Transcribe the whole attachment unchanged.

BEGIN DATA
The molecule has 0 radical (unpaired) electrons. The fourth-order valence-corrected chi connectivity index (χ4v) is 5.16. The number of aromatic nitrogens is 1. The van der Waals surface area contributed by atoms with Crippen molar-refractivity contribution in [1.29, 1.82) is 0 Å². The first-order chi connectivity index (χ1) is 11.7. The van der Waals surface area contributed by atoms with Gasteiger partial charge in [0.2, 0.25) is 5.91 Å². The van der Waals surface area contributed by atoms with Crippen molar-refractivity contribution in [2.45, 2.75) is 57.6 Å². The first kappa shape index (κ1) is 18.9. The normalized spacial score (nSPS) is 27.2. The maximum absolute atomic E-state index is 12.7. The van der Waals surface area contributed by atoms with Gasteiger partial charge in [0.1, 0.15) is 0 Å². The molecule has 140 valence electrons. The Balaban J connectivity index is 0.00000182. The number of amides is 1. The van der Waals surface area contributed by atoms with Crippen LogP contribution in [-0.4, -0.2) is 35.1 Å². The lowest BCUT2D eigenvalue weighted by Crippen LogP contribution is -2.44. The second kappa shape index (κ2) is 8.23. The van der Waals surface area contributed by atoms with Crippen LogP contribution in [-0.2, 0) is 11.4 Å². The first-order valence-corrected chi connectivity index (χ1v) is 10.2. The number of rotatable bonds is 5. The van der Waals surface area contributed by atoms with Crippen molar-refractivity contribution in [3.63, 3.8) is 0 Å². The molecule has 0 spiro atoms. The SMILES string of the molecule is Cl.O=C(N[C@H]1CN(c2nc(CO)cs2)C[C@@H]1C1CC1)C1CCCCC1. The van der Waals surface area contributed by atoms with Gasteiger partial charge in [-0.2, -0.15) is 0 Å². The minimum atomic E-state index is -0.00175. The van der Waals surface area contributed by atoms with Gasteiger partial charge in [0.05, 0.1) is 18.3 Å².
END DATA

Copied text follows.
The molecule has 0 radical (unpaired) electrons. The fourth-order valence-corrected chi connectivity index (χ4v) is 5.16. The number of aromatic nitrogens is 1. The van der Waals surface area contributed by atoms with Crippen molar-refractivity contribution in [1.29, 1.82) is 0 Å². The first-order chi connectivity index (χ1) is 11.7. The van der Waals surface area contributed by atoms with Gasteiger partial charge in [0.2, 0.25) is 5.91 Å². The van der Waals surface area contributed by atoms with Crippen molar-refractivity contribution in [2.45, 2.75) is 57.6 Å². The first kappa shape index (κ1) is 18.9. The normalized spacial score (nSPS) is 27.2. The maximum absolute atomic E-state index is 12.7. The van der Waals surface area contributed by atoms with Gasteiger partial charge in [0.1, 0.15) is 0 Å². The molecule has 140 valence electrons. The Balaban J connectivity index is 0.00000182. The number of amides is 1. The van der Waals surface area contributed by atoms with Crippen LogP contribution in [-0.4, -0.2) is 35.1 Å². The lowest BCUT2D eigenvalue weighted by Crippen LogP contribution is -2.44. The second kappa shape index (κ2) is 8.23. The van der Waals surface area contributed by atoms with Crippen LogP contribution in [-0.2, 0) is 11.4 Å². The first-order valence-corrected chi connectivity index (χ1v) is 10.2. The number of rotatable bonds is 5. The van der Waals surface area contributed by atoms with Crippen molar-refractivity contribution in [3.63, 3.8) is 0 Å². The molecule has 0 spiro atoms. The SMILES string of the molecule is Cl.O=C(N[C@H]1CN(c2nc(CO)cs2)C[C@@H]1C1CC1)C1CCCCC1. The van der Waals surface area contributed by atoms with Gasteiger partial charge in [-0.2, -0.15) is 0 Å². The minimum atomic E-state index is -0.00175. The van der Waals surface area contributed by atoms with Gasteiger partial charge in [0.05, 0.1) is 18.3 Å².